Pencil in the Hand: “A Call to Mercy” Offers Insight on Mother Teresa’s “Lived Theology”

braceyourselves

This month’s column for The Catholic Post is one of my series this year on “Year of Mercy” books.

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One of my favorite songs of the band Popple, the self-described “Catholic acoustic humor folk beard rock duo” is called “Pencil in the Hand,” and it is based on the quote of Mother Teresa.   

That’s why I was dismayed to read that it was a “significantly paraphrased” quote of hers. Could this be true?

I am the first one to be skeptical of quotes attributed to famous people.  (And a Peoria diocesan priest, Father Geoff Horton, has a clever blog to debunk such “fauxtations”). That’s summed up in a clever t-shirt in the gift shop the Peoria Airport gift shop: an image of Abraham Lincoln and the words “Don’t believe everything you read on the Internet —Abraham Lincoln.”

It looked a little something like this:

true-pr-quotes-from-us-presidents-and-one-thats-fake-by-prdotco-4-638

But this Mother Teresa one seemed true, and it also had a song to go with it. A little more digging (thank you, Internet) discovered that she did say the essential lines of the quote.  In a 1989 Time interview, Mother Teresa said:

“I’m like a little pencil in His hand. That’s all. He does the thinking. He does the writing. The pencil has nothing to do it. The pencil has only to be allowed to be used.”

It’s so interesting that Mother Teresa, who was canonized on September 4 (earlier this week), used a writing imagery to describe God’s work in our lives.  One of her earlier books is a day book published in 1986 and titled, Jesus, The Word to be Spoken: Prayers & Meditations for Every Day of the Year.

Yet what’s most compelling about Mother Teresa is not the words that she spoke, but the way she lived her life in service to the poorest of the poor.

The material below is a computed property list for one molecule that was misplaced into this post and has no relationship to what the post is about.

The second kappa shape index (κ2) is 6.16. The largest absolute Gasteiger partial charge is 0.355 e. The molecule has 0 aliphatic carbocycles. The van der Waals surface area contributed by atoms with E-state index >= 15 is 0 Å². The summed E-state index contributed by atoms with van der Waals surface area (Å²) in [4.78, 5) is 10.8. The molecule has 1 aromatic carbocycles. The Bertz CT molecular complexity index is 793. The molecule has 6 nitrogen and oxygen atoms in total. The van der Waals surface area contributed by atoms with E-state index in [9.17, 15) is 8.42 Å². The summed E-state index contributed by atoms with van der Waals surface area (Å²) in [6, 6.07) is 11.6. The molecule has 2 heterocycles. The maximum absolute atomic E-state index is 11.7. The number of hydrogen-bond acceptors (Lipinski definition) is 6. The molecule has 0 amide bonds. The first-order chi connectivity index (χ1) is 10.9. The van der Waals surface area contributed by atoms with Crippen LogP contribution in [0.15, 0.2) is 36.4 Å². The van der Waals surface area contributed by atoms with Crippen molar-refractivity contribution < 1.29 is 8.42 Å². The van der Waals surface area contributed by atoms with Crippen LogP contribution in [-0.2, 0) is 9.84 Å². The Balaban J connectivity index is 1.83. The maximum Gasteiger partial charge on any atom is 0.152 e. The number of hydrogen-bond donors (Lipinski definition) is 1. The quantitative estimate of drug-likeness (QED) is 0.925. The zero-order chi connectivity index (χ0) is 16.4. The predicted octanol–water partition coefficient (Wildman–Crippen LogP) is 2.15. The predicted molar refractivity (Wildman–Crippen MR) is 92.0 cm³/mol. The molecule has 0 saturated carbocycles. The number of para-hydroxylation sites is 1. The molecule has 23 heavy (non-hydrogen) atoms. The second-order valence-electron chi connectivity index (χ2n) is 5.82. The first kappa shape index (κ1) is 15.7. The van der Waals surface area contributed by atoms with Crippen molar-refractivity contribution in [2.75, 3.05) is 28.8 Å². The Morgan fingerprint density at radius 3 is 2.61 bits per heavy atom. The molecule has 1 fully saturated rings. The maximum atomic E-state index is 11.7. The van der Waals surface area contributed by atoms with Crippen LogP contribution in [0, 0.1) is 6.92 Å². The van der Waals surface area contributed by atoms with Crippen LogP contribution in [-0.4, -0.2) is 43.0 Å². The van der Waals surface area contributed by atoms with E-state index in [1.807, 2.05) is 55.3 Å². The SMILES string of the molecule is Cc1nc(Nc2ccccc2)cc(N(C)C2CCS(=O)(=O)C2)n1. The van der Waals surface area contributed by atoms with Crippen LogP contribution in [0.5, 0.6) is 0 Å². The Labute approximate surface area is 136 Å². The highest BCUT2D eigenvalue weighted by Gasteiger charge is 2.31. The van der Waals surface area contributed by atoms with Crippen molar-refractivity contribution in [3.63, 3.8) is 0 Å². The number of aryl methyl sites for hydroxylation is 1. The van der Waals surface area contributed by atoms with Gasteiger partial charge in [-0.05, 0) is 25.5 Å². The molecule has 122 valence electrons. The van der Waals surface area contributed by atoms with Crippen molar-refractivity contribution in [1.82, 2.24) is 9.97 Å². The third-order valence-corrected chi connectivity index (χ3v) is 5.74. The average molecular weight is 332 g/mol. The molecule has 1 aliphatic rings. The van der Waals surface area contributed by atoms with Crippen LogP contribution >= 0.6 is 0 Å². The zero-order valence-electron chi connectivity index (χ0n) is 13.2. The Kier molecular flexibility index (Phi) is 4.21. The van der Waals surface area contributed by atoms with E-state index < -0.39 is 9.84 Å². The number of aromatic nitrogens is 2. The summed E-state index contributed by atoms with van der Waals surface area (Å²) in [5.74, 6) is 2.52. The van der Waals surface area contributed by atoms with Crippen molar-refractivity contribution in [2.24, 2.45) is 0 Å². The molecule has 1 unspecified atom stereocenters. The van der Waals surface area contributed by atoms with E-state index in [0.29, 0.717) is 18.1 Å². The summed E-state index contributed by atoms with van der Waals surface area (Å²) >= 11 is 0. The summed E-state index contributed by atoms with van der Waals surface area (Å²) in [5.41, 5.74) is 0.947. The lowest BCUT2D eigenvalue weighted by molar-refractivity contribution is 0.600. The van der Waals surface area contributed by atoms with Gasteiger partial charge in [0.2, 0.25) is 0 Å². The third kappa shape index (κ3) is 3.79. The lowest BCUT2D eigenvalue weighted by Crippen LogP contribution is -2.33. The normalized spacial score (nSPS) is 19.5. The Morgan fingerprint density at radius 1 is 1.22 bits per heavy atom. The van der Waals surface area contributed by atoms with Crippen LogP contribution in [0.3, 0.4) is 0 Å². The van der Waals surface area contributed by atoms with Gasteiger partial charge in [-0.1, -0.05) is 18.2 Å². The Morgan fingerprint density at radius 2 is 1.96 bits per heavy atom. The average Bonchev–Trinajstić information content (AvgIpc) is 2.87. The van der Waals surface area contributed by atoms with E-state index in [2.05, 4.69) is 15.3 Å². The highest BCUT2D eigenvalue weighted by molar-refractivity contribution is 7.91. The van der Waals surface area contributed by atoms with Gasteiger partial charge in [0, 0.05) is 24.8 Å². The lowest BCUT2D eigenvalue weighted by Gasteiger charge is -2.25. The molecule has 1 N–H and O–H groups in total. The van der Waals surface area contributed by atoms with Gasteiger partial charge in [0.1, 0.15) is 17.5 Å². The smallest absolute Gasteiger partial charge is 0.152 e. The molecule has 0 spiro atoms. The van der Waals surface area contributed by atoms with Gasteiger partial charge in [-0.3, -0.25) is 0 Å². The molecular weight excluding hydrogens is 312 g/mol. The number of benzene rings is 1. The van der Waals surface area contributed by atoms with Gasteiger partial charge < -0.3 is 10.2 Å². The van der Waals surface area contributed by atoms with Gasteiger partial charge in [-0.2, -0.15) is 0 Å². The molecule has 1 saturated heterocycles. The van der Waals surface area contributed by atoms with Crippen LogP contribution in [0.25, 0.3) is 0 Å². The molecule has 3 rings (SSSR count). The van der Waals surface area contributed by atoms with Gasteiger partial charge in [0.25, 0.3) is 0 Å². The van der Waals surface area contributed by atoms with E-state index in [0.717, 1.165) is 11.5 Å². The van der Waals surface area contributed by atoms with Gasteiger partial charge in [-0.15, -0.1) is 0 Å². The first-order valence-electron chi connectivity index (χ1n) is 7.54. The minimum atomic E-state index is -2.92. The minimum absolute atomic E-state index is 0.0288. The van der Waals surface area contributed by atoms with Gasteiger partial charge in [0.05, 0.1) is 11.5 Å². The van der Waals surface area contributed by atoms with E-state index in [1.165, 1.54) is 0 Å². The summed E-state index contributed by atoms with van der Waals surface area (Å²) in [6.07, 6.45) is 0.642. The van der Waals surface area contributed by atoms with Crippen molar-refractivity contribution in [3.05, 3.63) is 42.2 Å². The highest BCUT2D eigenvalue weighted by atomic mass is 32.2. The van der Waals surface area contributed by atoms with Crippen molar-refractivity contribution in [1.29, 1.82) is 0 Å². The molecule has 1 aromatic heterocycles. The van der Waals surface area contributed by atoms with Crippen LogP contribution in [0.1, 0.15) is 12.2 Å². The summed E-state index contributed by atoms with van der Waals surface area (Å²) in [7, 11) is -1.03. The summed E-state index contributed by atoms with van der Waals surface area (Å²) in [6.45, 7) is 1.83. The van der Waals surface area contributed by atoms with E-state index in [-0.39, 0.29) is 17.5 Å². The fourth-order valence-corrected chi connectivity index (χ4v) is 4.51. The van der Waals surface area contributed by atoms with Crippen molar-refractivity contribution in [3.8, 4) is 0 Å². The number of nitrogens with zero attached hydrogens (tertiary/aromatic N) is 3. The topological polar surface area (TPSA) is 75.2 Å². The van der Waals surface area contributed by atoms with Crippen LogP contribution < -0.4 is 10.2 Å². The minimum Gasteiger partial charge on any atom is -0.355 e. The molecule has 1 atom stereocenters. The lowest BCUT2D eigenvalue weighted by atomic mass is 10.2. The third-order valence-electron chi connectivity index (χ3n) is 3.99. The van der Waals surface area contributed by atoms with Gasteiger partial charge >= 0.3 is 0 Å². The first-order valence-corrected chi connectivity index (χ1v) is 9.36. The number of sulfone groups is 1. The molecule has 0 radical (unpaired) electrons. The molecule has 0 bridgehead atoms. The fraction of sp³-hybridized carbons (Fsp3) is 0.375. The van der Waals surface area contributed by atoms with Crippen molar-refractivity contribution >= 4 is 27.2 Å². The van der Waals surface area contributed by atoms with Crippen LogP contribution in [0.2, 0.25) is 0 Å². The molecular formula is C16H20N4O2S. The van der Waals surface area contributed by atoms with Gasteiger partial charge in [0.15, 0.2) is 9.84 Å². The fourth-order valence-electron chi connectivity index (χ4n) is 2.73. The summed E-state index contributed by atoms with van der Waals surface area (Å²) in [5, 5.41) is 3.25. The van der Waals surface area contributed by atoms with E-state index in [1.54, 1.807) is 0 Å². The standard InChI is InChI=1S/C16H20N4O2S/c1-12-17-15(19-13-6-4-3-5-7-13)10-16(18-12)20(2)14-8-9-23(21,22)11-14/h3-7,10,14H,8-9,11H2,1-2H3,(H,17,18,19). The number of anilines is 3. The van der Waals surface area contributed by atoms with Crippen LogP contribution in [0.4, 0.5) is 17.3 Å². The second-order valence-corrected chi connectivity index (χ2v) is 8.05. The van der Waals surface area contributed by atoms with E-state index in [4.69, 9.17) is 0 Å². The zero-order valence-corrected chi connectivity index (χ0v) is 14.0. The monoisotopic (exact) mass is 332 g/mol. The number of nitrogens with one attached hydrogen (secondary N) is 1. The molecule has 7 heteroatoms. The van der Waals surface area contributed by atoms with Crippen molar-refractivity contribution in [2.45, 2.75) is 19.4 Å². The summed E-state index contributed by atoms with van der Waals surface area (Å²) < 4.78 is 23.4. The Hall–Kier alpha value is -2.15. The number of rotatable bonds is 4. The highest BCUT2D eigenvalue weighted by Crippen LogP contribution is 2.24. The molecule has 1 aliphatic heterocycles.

So why read a book about her life? Two reasons: one, to understand the context in which she lived her vocation and her love of Jesus, as well as the Gospel message, and two, to be inspired to live that out in some way in our own lives.  Mother Teresa in many ways symbolizes the works of mercy, and so it’s particularly appropriate that she is being canonized towards the end of this Jubilee Year of Mercy.

An important new book stresses this mercy perspective in her life.

A Call to Mercy: Hearts to Love, Hands to Serve, is edited and with an introduction by Brian Kolodiejchuk, MC.

As Fr. Kolodiejchuk, the postulator for the cause of her canonization, writes in the introduction: “In Mother Teresa ‘s life, as in the lives of many saints, we are offered a lived theology.”

This “lived theology” is evident in A Call to Mercy, as each of the 14 chapters is titled with the work of mercy, both corporal and spiritual.  For each work of mercy, the chapter offers five elements: a short introduction of how Mother Teresa lived the work; a section of “her words,” including excerpts from speeches, letters, and interviews; “her example: the testimonies” with numerous quotes from those who were involved in her work, from fellow Missionaries of Charity and others; a reflection for personal use; and a prayer, which are chosen from prayers that Mother Teresa  had a devotion to or herself wrote.

A Call to Mercy is a treasure for any reader who would like to understand Mother Teresa and her work better, as well as contemplate her life and the ways in which an “average person” can live those out.  It’s also an excellent way to continue a focus on mercy as the Jubilee Year of Mercy enters its final months.

I have enjoyed and read many other books by Mother Teresa and about her, and I could fill a year of columns with excellent sources.

But to celebrate her canonization this month, I recommend three other works that capture her life, her personality, and her spirituality in total.

First is the award-winning 1986 Mother Teresa, the finest documentary or video of any kind about Mother’s life or work.  It was produced by sisters Ann and Jeannette Petrie, and has never been equalled for impact or beauty. 

Second is the coffee-table book, Works of Love are Works of Peace, by photographer Michael Collopy. The 1996 book has been recently republished in an affordable softcover, and contains dozens of luminous photos of Mother Teresa, her homes around the world, and the people she and her community serve.

Third is the small volume by British writer Malcolm Muggeridge, Something Beautiful for God.  It is a beautifully written and captivating portrait of Mother Teresa’s life, as well as Malcolm Muggeridge’s own faith journey as a recent Christian. When he wrote the book in 1971, he was not yet Catholic, but a recent Christian, having lived most of his life as an agnostic.  The shortness of the book and simple vignettes of her life make it a classic.